Accidents Happen

Sorting out a bit of a bump or even a more serious collision can be stressful, to say the least, in your own country. When you add the complication of dealing with the situation in a foreign language and involving different laws it can all go pear shaped very quickly.

In the unlikely event that you find yourself involved in an incident there are a few things you should know that hopefully will take some of the stress out of the situation.

No matter where in the world an accident happens, the first question should be is anyone injured? If there are casualties you need to call the Fire Service. In France ambulances are usually operated by taxi firms and are for patient transport to and from hospital appointments. The Fire Service – Sapeurs-Pompiers – operate the equivalent of our Para-medic ambulances and attend accidents where there are casualties. Dial 18 to contact the Sapeurs-Pompiers or use the nearest emergency phone which will be coloured orange with SOS written on it. If everyone at the scene produces a mobile phone, don’t assume one of them will have called for help.

To prevent other vehicles adding to the problem you are required to place a warning triangle at least 30 meters behind your vehicle to warn on-coming drivers of the situation. You should also be wearing your hi-vis jacket.

So, hopefully there are no injuries to people but what about the cars? As part of your “Driving in France Kit” you should carry an Accident Report Form – Constat Amiable d’Accident. A copy of the form is available at the end of this article. The form allows a clear record of the event to be recorded – name of drivers, vehicle details, insurance details, damage, injuries etc. Carrying or completing this form is not obligatory but it can help settle any insurance claim or legal dispute more quickly and without unnecessary stress. People’s’ memories change over a period of time and a concise record of events can be worth its weight in gold. The attached form is in both English and French and each driver completes his or her half of the page. Complete your side of the form with the facts as you see them. Don’t worry if the other driver has a different version – you don’t have to agree. Once you have both completed as much as possible the form should be signed and each party should take a copy. If you use the downloaded form you will need either to fill in two copies. These forms are available from most insurance companies with self carboning pages.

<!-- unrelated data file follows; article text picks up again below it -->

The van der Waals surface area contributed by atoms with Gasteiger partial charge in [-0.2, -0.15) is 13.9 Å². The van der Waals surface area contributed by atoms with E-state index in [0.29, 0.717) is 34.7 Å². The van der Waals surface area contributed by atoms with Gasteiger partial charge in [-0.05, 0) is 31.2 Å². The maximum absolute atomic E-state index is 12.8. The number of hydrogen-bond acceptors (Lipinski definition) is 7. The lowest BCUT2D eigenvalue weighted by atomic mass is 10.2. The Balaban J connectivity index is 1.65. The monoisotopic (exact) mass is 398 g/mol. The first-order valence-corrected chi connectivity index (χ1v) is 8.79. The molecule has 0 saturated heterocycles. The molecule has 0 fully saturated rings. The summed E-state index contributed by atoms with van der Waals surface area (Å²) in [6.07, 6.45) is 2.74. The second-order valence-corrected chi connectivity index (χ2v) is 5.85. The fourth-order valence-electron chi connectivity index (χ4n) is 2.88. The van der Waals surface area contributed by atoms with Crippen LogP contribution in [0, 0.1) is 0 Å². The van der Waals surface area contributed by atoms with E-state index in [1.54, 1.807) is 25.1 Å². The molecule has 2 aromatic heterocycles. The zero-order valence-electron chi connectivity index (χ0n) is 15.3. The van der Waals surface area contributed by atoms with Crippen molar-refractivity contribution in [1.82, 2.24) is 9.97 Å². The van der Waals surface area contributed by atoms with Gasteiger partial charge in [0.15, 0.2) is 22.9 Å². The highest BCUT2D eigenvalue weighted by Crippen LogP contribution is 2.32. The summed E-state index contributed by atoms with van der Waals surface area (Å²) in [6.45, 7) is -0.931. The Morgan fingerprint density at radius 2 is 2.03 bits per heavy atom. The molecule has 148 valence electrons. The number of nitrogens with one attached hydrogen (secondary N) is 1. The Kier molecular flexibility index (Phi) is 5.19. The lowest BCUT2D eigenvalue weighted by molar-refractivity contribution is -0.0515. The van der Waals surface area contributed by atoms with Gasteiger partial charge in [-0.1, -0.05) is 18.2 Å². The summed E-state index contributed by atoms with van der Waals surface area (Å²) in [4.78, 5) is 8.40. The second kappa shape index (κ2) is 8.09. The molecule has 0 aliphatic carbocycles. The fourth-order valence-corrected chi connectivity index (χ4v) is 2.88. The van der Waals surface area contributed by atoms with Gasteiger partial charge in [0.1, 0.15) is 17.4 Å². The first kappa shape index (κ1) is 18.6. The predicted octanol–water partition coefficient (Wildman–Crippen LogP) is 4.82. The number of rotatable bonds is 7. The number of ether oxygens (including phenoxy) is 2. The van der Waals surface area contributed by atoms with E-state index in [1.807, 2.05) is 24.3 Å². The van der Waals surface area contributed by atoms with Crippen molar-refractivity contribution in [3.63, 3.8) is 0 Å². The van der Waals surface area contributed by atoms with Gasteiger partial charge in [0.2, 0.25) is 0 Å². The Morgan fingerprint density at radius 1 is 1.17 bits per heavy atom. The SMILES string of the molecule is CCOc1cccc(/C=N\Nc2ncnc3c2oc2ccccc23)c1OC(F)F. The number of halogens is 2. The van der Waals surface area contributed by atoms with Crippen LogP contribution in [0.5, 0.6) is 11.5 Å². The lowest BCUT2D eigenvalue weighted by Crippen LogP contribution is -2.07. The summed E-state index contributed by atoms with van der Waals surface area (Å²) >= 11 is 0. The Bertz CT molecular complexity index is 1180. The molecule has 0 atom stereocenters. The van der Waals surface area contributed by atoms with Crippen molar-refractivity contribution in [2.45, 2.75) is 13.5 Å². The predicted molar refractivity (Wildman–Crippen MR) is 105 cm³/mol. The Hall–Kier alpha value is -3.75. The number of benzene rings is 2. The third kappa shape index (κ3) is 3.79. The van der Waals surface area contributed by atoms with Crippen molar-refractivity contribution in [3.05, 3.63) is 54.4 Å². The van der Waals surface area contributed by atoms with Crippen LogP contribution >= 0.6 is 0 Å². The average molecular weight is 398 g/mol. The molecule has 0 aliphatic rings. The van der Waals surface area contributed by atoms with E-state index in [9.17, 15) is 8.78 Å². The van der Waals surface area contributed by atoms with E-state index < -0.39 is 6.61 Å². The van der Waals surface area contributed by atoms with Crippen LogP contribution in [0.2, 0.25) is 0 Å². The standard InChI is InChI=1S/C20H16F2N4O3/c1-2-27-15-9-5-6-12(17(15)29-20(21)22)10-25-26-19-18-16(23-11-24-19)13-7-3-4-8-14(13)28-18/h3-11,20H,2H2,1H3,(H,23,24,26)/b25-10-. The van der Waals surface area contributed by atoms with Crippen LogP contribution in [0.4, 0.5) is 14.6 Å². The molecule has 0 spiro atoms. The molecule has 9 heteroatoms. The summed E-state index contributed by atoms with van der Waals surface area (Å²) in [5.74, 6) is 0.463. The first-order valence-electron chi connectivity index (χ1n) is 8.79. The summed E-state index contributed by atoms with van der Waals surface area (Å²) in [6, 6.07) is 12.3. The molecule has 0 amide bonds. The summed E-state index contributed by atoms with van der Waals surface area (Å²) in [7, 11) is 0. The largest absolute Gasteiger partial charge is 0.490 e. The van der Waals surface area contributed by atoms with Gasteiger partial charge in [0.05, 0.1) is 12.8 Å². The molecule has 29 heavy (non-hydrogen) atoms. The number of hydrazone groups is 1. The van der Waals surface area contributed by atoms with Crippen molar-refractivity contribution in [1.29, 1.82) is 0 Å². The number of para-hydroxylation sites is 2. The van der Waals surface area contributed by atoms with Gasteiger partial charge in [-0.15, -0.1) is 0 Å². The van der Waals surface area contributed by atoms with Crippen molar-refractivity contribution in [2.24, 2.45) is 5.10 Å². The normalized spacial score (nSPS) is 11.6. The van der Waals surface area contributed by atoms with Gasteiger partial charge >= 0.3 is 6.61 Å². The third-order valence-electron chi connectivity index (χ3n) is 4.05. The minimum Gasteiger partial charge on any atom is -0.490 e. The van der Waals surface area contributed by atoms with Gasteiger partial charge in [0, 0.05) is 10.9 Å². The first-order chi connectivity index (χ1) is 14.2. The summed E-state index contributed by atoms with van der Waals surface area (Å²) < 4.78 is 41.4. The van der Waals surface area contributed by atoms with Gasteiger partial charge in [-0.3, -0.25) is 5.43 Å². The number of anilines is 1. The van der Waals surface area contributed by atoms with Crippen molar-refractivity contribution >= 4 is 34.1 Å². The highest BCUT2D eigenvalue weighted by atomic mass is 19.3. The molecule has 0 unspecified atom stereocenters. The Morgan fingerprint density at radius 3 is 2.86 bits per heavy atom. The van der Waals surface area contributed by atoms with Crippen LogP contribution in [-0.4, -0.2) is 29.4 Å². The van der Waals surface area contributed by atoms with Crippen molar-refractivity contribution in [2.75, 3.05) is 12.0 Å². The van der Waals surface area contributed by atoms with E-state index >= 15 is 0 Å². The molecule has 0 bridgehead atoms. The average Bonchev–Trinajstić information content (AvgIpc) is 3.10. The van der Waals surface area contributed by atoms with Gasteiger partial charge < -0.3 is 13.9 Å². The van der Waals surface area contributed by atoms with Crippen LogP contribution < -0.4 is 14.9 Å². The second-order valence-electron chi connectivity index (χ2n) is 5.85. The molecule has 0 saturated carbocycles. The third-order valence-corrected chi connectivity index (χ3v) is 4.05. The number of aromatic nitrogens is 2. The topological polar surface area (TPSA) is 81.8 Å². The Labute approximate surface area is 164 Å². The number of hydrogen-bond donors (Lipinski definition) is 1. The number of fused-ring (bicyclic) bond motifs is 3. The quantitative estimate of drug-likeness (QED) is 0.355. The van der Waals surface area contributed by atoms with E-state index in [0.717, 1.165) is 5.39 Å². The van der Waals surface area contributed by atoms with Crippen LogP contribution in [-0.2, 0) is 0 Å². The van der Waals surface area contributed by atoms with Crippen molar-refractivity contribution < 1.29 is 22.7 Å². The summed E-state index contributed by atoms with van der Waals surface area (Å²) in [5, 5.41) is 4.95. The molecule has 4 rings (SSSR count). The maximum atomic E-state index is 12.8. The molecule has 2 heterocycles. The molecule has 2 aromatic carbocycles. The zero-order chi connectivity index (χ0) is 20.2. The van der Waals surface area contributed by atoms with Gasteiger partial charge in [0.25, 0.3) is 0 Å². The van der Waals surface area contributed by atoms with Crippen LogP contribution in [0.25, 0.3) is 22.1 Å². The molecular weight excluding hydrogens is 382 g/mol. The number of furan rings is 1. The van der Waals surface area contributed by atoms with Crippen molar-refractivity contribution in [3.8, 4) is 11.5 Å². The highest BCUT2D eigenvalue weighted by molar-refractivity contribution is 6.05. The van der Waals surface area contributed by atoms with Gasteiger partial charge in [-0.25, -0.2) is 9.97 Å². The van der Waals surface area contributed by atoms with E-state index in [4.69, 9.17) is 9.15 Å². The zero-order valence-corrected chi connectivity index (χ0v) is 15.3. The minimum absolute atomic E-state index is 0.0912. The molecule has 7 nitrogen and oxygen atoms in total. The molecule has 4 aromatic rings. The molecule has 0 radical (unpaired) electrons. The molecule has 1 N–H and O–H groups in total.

As well as recording the accident on paper it’s a good idea to take a few photographs of the scene and in particular the damage to the vehicles involved. A photograph can provide evidence that the other car was involved.

The police are not normally involved in minor accidents. They will attend if there are casualties or the road is blocked. If the other driver involved is being awkward or you think they may disappear or you have concerns that the situation could be difficult, call the police.

It can take much longer in France to build up a no-claims bonus and and French drivers are prepared to pay for damage (assuming it is their fault) rather than involve their insurance company. If you are happy that the amount offers will repair the damage there’s no problem in accepting this solution.

Finally, you should not forget to tell your insurance company that you are taking your car to France. They will tell you how long you can take it to France for and send you proof that you are insured for continental driving. There may also be an extra premium to pay. They usually send an Accident Report Form for you to carry with you.

Click here to see Accident Report Statement

Don’t forget to protect the property in your car – Aviva Travel Insurance

Share this Article